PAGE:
Dr. Joel Calmet, Senior Director of Communications at Sanofi-Pasteur
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Sanofi Pasteur’s Approach to Vaccine Deployment
Dr. Joël Calmet, Senior Director of Communications at Sanofi-Pasteur, discusses the company’s efforts to bring vaccines to underserved patient populations.
PV: Why is patient access to vaccines in disadvantaged countries still a challenge?
Calmet: Despite continuous progress in vaccine development for life-threatening diseases, ensuring access to these medicines for the world’s most disadvantaged populations remains a major challenge for health systems throughout the world. One of the challenges is closely related to security. The poorest parts of the globe are frequently affected by war. Solving this is a matter of international politics. It’s hard to solve the issues related to health when they are directly linked to security.
PV: What impact do public-private partnerships have in developing countries?
Calmet: We believe that partnerships play a critical role in health systems, especially in the most deprived regions of the world. Partnerships and cooperation between members of the immunization community are essential if vaccines are to be supplied to those who need them most. Public-private partnerships have an important role to improve access and build resilience in health systems. The situation is improving and we measure the number of new vaccines via international solidarity to various programs. There is also a roadmap that is being designed for future introductions and new vaccines everywhere in the world.
The beauty of public-private partnerships is that there is not just one kind of partnership. There are many options to address gaps that could not have been addressed otherwise.
We believe Sanofi Pasteur has important lessons to share about the shape of the future of public-private partnerships that have been learned from our 30-year effort to eradicate polio. Sanofi Pasteur has played an important role in providing the polio vaccine to millions of the world’s most disadvantaged populations. We have been actively building partnerships to strengthen health systems, especially in the most deprived regions of the world for decades.
But to be successful, we need long-term planning and commitments from governments and the volunteer sector if the industry is to work as efficiently and as cost-effectively as possible. We also need to think about how the private sector becomes a fully integrated partner and how non-governmental organizations (NGOs) remain independent and government retains its unique role in setting policy priorities. We don’t yet have all the answers, but we need to look for them together.
PV: Why is it important for pharma companies such as Sanofi Pasteur to be part of these partnerships?
Calmet: At Sanofi Pasteur, we want everyone to have access to our vaccines — no matter where they live. To help achieve this, we work in partnership with the immunization community, including policy makers, donors, and NGOs. Sanofi Pasteur supports its partners by providing vaccines in adapted packs and at tiered prices to improve access in lower income countries and the most deprived regions.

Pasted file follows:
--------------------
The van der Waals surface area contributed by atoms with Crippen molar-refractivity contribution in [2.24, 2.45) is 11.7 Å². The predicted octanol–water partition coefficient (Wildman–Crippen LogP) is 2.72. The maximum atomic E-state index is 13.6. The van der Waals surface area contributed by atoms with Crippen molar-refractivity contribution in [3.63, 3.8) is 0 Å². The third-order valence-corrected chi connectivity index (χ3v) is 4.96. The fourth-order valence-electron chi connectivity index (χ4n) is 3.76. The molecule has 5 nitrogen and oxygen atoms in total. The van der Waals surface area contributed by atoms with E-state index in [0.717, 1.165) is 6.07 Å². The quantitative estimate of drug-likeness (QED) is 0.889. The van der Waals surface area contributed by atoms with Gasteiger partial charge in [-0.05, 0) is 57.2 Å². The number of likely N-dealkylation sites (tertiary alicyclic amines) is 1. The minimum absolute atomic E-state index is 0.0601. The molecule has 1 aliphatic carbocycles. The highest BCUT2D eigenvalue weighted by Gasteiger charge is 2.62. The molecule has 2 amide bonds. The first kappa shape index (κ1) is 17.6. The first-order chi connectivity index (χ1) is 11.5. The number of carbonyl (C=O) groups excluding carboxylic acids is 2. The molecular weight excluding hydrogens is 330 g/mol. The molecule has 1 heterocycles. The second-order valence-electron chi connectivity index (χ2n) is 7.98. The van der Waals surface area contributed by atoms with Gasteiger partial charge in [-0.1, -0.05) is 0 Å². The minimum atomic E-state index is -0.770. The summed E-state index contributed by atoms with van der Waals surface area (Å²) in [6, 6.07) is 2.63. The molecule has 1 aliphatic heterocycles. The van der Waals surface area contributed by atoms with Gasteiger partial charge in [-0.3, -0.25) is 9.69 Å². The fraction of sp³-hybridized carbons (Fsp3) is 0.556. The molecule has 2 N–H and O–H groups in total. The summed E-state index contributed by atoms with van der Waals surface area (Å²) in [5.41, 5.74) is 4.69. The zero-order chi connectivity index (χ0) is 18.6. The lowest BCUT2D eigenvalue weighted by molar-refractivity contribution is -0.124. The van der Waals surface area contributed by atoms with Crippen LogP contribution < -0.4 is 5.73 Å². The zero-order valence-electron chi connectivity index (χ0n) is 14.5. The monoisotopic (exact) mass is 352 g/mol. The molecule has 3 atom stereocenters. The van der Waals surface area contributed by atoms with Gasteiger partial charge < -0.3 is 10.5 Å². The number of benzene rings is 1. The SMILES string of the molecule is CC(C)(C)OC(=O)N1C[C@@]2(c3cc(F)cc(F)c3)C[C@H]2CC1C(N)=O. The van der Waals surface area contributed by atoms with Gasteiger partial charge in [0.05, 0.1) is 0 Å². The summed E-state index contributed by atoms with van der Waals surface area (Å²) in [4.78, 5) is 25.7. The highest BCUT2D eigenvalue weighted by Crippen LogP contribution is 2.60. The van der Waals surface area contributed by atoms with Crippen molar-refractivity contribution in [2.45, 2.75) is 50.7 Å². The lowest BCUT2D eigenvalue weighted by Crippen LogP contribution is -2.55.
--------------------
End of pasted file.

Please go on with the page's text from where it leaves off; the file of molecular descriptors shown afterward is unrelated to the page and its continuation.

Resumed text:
We have ongoing partnerships with a number of international organizations, including the World Health Organization (WHO), Gavi (the Vaccine Alliance), the United Nations Children’s Fund (UNICEF), and the Red Cross, through which we supply vaccines where they are needed most. We also are a member of the global Partnership for Quality Medical Donations (PQMD) alliance.
Because eradicating polio is a long-term undertaking, we know that we have to continuously reinvest in our operations to make sure that production is sustainable. It will take true collaboration between industry, policymakers, and health regulators to build a sustainable process to produce and supply vaccines for generations to come.(PV)
Sanofi Pasteur’s Public-Private Partnerships
The Global Alliance for Vaccines and Immunization (GAVI)
GAVI was founded in 2000 by the Bill & Melinda Gates Foundation, the World Bank, WHO, UNICEF, and vaccine manufacturers, including Sanofi Pasteur. Committed to saving children’s lives and protecting people’s health through the use of vaccines, GAVI’s driving objective is to make a critical contribution to global immunization goals.
The Global Polio Eradication Initiative (GPEI)
GPEI, spearheaded by national governments, WHO, Rotary International, the U.S.’ Centers for Disease Control and Prevention, and UNICEF is the largest public health initiative the world has ever known. As a key partner of GPEI, Sanofi Pasteur, since 1988, the company has provided more than 6 billion doses of oral polio vaccine to UNICEF and the company provides today the vast majority of inactivated polio vaccines needed in the frame of WHO’s Polio End Game strategy.
Epivac: Building Infrastructure
EpiVacPlus was initiated in 2002 as a Sanofi Pasteur contribution to GAVI, the Vaccine Alliance and implemented by the Agence de Médecine Préventive (AMP). The program was developed in partnership with national governments of eligible countries and participating universities, in collaboration with the WHO, UNICEF, the Vaccine Fund, and other partners working in Africa.
Although Sanofi Pasteur’s contribution to this program has recently ended, the long-term commitment is one of the most striking contributions from private industry to capacity building and health system strengthening. The program is now called Epivac+.